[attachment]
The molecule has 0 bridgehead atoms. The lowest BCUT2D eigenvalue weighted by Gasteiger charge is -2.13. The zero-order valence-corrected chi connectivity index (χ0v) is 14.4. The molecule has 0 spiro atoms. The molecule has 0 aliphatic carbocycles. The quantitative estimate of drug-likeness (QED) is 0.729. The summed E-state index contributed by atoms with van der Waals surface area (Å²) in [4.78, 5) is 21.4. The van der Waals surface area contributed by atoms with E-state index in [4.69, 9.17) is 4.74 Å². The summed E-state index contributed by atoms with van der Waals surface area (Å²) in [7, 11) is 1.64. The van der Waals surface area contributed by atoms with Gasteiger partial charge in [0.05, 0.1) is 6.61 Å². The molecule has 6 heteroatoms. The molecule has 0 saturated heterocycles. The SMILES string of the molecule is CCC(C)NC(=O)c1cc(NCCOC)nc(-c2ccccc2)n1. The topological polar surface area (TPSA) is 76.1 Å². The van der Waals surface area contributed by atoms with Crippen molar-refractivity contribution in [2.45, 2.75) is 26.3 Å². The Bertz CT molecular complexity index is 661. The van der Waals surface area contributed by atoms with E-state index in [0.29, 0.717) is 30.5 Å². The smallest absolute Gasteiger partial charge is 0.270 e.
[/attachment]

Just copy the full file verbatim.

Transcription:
The molecule has 0 bridgehead atoms. The lowest BCUT2D eigenvalue weighted by Gasteiger charge is -2.13. The zero-order valence-corrected chi connectivity index (χ0v) is 14.4. The molecule has 0 spiro atoms. The molecule has 0 aliphatic carbocycles. The quantitative estimate of drug-likeness (QED) is 0.729. The summed E-state index contributed by atoms with van der Waals surface area (Å²) in [4.78, 5) is 21.4. The van der Waals surface area contributed by atoms with E-state index in [4.69, 9.17) is 4.74 Å². The summed E-state index contributed by atoms with van der Waals surface area (Å²) in [7, 11) is 1.64. The van der Waals surface area contributed by atoms with Gasteiger partial charge in [0.05, 0.1) is 6.61 Å². The molecule has 6 heteroatoms. The molecule has 0 saturated heterocycles. The SMILES string of the molecule is CCC(C)NC(=O)c1cc(NCCOC)nc(-c2ccccc2)n1. The topological polar surface area (TPSA) is 76.1 Å². The van der Waals surface area contributed by atoms with Crippen molar-refractivity contribution in [2.45, 2.75) is 26.3 Å². The Bertz CT molecular complexity index is 661. The van der Waals surface area contributed by atoms with E-state index in [0.29, 0.717) is 30.5 Å². The smallest absolute Gasteiger partial charge is 0.270 e.